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Creative round-up November 2022

It’s been a busy month on the design and branding news front and here’s a selection of items and happenings that have caught the eyes of the Ingenious team…

Creative responses to Qatar 2022 World Cup

The excitement of the World Cup has undeniably been tainted by the deaths of migrant workers working on World Cup infrastructure as well as abuse of LGBTQIA+ people in Qatar, neither of which can be ignored.

Independent brand and design studio Ico Design has launched Humanity FC, a campaign bringing together 32 international creatives who have contributed artworks around the theme of ‘Solidarity’. These form the hexagonal panels of a unique football which will be raffled to raise funds to support Equidem, a charity working to expose abuses of migrant workers on World Cup projects in Qatar and support them directly. The winner will be announced on 9 January 2023 and tickets are available on the campaign website,

Dublin-based creative studio Hen’s Teeth have also launched a campaign, Goalissimo which supports Amnesty International’s compensation of migrant workers in Qatar. Selling a collection of jerseys by 13 artists who have used ‘the jersey as a canvas’ to reimagine their nation’s shirt. The jerseys are available to pre-order online from 2-17 December at

James Dyson Award 2022

This annual competition is open to students, recent graduates, young designers and inventors and its brief is to design something that solves a problem. The winners were announced this month and the international prize has gone to three students from Warsaw University of Technology for SmartHEAL, a smart wound dressing with a sensor to measure the pH level of wounds in order to avoid changing dressings too often which can lead to infections and tissue disruption.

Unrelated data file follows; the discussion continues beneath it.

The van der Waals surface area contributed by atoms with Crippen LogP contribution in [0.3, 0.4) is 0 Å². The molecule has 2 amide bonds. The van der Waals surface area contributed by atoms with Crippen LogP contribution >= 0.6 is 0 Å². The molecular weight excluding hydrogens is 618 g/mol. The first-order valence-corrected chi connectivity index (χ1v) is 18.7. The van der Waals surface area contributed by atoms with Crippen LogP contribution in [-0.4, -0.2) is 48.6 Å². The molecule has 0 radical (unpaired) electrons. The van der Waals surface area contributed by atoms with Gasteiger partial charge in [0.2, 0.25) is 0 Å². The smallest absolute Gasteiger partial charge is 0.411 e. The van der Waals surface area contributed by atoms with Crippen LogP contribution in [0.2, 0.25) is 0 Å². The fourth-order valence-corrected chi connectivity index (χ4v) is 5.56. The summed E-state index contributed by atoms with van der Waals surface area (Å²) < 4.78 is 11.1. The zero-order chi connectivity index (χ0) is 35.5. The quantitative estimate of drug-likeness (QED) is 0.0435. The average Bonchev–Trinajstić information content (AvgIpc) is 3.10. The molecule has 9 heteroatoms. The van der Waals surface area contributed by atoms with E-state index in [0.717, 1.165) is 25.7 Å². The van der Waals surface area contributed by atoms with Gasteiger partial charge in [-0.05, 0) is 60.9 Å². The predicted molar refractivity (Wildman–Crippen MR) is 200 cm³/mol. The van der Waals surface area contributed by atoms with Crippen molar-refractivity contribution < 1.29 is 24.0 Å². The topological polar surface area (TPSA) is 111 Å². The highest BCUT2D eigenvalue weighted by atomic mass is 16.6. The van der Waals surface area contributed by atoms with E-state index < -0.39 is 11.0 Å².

The sustainability winner, designed by two McMaster University Canada students, is the Polyformer machine which recycles plastic bottles into affordable 3D printer filaments. It is designed for use in ‘makerspaces’ in Rwanda and aims to create more career opportunities in emerging economies, foster increased use of design infrastructure whilst also facilitating more recycling in these areas.

KiddiWinks plant-based milk branding

We love the branding for this new drink which is composed of oats, chickpeas and chicory root and is one of the first plant-based brands to operate in the Generation Alpha space, aimed at those born 2010-2025. The branding and packaging are designed by Brooklyn-based studio, Young Jerks and according to senior art director Kelly Thorn, required a ‘memorable and eye-catching’ identity and packaging system that was ‘both elevated and kid friendly’. The illustrative style they adopted includes mascots to make it ‘warm and inviting’ and the hand drawn logotype is designed to look ‘gloopy and milky’.

London-based studio Wildish & Co. were tasked with carrying the strong personality and voice from the brand system over to the website which is designed to appeal to both children and parents and where illustrations are crucial in ‘breaking down the research and science backing the drink’.

Design, climate action and the gallery sector